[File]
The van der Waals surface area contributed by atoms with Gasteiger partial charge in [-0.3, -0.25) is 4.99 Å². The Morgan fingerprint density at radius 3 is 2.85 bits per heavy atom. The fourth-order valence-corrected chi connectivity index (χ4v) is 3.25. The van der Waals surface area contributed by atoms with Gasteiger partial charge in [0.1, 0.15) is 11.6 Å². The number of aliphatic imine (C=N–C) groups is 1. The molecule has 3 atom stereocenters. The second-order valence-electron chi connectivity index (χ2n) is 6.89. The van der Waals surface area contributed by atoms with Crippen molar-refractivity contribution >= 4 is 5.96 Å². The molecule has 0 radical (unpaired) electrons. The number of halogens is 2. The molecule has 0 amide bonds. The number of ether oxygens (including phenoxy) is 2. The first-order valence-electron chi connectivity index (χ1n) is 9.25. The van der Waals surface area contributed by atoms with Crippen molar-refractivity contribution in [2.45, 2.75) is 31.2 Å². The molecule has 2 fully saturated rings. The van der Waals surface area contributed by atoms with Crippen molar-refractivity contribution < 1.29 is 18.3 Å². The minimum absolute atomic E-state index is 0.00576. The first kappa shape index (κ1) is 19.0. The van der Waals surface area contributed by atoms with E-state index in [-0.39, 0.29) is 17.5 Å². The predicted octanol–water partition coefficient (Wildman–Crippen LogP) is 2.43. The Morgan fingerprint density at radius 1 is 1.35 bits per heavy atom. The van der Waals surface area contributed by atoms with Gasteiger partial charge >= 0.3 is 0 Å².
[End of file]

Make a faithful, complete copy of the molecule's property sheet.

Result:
The van der Waals surface area contributed by atoms with Gasteiger partial charge in [-0.3, -0.25) is 4.99 Å². The Morgan fingerprint density at radius 3 is 2.85 bits per heavy atom. The fourth-order valence-corrected chi connectivity index (χ4v) is 3.25. The van der Waals surface area contributed by atoms with Gasteiger partial charge in [0.1, 0.15) is 11.6 Å². The number of aliphatic imine (C=N–C) groups is 1. The molecule has 3 atom stereocenters. The second-order valence-electron chi connectivity index (χ2n) is 6.89. The van der Waals surface area contributed by atoms with Crippen molar-refractivity contribution >= 4 is 5.96 Å². The molecule has 0 radical (unpaired) electrons. The number of halogens is 2. The molecule has 0 amide bonds. The number of ether oxygens (including phenoxy) is 2. The first-order valence-electron chi connectivity index (χ1n) is 9.25. The van der Waals surface area contributed by atoms with Crippen molar-refractivity contribution in [2.45, 2.75) is 31.2 Å². The molecule has 2 fully saturated rings. The van der Waals surface area contributed by atoms with Crippen molar-refractivity contribution < 1.29 is 18.3 Å². The minimum absolute atomic E-state index is 0.00576. The first kappa shape index (κ1) is 19.0. The van der Waals surface area contributed by atoms with E-state index in [-0.39, 0.29) is 17.5 Å². The predicted octanol–water partition coefficient (Wildman–Crippen LogP) is 2.43. The Morgan fingerprint density at radius 1 is 1.35 bits per heavy atom. The van der Waals surface area contributed by atoms with Gasteiger partial charge >= 0.3 is 0 Å².